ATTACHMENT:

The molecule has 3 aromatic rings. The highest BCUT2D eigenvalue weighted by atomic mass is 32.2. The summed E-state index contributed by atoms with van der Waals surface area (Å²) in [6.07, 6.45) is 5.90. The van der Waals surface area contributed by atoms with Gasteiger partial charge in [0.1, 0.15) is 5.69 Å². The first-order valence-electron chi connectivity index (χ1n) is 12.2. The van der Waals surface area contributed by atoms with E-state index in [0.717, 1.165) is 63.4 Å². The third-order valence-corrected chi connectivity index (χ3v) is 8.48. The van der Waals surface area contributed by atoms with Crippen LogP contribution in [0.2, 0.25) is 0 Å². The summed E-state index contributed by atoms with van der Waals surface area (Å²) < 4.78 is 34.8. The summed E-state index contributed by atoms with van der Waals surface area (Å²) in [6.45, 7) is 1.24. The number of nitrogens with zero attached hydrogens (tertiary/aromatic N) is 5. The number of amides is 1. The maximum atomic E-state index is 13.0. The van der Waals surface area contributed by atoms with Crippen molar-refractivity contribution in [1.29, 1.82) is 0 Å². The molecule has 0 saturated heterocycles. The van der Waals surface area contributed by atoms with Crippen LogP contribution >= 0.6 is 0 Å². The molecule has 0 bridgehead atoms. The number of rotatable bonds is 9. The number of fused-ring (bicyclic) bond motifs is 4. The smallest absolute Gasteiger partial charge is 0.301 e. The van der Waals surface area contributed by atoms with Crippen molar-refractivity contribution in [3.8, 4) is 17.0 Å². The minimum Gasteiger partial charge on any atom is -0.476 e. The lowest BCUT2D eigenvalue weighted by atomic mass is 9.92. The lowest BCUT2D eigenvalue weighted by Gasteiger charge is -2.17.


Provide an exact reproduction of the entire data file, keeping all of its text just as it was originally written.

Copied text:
The molecule has 3 aromatic rings. The highest BCUT2D eigenvalue weighted by atomic mass is 32.2. The summed E-state index contributed by atoms with van der Waals surface area (Å²) in [6.07, 6.45) is 5.90. The van der Waals surface area contributed by atoms with Gasteiger partial charge in [0.1, 0.15) is 5.69 Å². The first-order valence-electron chi connectivity index (χ1n) is 12.2. The van der Waals surface area contributed by atoms with E-state index in [0.717, 1.165) is 63.4 Å². The third-order valence-corrected chi connectivity index (χ3v) is 8.48. The van der Waals surface area contributed by atoms with Crippen LogP contribution in [0.2, 0.25) is 0 Å². The summed E-state index contributed by atoms with van der Waals surface area (Å²) < 4.78 is 34.8. The summed E-state index contributed by atoms with van der Waals surface area (Å²) in [6.45, 7) is 1.24. The number of nitrogens with zero attached hydrogens (tertiary/aromatic N) is 5. The number of amides is 1. The maximum atomic E-state index is 13.0. The van der Waals surface area contributed by atoms with Crippen molar-refractivity contribution in [1.29, 1.82) is 0 Å². The molecule has 0 saturated heterocycles. The van der Waals surface area contributed by atoms with Crippen LogP contribution >= 0.6 is 0 Å². The molecule has 0 bridgehead atoms. The number of rotatable bonds is 9. The number of fused-ring (bicyclic) bond motifs is 4. The smallest absolute Gasteiger partial charge is 0.301 e. The van der Waals surface area contributed by atoms with Crippen molar-refractivity contribution in [3.8, 4) is 17.0 Å². The minimum Gasteiger partial charge on any atom is -0.476 e. The lowest BCUT2D eigenvalue weighted by atomic mass is 9.92. The lowest BCUT2D eigenvalue weighted by Gasteiger charge is -2.17.